The H-4 Hercules was designed to carry 750 fully equipped troops or two Sherman tanks during long-distance operations. Boeing highlights that the plane had a single hull, eight radial engines, and a single vertical tail. Furthermore, it had fixed wingtip floats, along with a full cantilever wing and tail surfaces.

The whole airframe and surface structures were made of laminated wood. Meanwhile, all primary control surfaces, apart from the flaps, were covered in fabric. Moreover, a flight deck for the crew and a significant cargo hold was in the hull.

Official concerns

Subsequently, due to the delay of the plane’s completion, Hughes was brought before a Senate committee over allegations of war profiteering. He went head to head with Senator Owen Brewster and triumphed.

By 1947, the US government had spent $22 million ($572 million today) on the aircraft, and Hughes had spent $18 million ($468 million today) of his own money. According to Bremont, the entrepreneur defended his project and reputation with determination.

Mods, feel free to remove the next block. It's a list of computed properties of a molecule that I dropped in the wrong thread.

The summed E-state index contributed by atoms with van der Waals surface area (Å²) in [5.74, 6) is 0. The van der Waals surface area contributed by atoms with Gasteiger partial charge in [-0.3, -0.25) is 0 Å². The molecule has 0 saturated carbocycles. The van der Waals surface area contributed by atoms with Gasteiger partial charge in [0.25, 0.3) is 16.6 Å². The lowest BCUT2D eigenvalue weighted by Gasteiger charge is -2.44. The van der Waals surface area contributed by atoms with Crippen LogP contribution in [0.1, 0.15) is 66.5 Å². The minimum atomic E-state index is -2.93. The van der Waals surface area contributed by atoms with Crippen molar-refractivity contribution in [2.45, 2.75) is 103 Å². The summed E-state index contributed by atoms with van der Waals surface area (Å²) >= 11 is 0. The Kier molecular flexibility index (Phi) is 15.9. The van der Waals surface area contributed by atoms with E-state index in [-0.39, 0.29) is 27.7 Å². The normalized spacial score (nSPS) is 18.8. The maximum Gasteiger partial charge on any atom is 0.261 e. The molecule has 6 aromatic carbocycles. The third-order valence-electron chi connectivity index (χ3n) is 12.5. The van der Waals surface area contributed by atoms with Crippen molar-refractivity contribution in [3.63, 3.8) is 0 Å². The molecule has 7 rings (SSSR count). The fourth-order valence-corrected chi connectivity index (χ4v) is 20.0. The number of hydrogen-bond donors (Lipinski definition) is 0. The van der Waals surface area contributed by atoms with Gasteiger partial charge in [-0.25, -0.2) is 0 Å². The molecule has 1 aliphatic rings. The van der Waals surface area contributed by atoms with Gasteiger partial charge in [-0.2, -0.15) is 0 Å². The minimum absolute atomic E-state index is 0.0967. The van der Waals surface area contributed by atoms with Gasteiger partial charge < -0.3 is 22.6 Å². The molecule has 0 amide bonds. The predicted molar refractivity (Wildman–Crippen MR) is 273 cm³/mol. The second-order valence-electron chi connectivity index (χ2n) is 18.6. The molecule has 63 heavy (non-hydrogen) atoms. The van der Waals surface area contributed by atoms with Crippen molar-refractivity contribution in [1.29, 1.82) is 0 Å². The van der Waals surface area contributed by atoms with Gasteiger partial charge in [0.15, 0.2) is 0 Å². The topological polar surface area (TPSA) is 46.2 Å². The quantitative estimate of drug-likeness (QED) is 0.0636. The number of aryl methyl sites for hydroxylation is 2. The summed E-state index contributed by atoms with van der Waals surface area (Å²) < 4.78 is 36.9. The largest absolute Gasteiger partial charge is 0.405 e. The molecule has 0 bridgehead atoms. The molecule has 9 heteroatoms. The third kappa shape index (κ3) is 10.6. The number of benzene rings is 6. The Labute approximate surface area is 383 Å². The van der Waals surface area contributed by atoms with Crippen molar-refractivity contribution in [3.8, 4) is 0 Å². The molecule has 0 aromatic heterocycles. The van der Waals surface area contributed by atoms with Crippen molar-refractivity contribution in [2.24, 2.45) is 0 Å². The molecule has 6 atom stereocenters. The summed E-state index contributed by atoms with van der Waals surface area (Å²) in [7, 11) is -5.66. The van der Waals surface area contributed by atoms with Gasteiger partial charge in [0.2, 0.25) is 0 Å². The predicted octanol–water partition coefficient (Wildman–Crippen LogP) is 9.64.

“If I made any mistake on this airplane it was not through neglect. It was through supervising each portion of it in too much detail…I am by nature a perfectionist, and I seem to have trouble allowing anything to go through in a half-perfect condition. So if I made any mistake it was in working too hard and in doing too much of it with my own two hands,” Hughes said, as shared by Bremont.

“I put the sweat of my life into this thing. I have my reputation rolled up in it, and I have stated that if it was a failure I probably will leave this country and never come back, and I mean it.”

H-4 Hercules
Hughes’ flying boat was six times larger than any aircraft of its time, but it has been idle for most of its career. Photo: Getty Images

Showing his intent

Hughes did not give up. The fruits of his team’s labor were finally starting to show on November 2nd, 1947. The businessman and a group of engineers lifted the eight radial engines for taxi tests.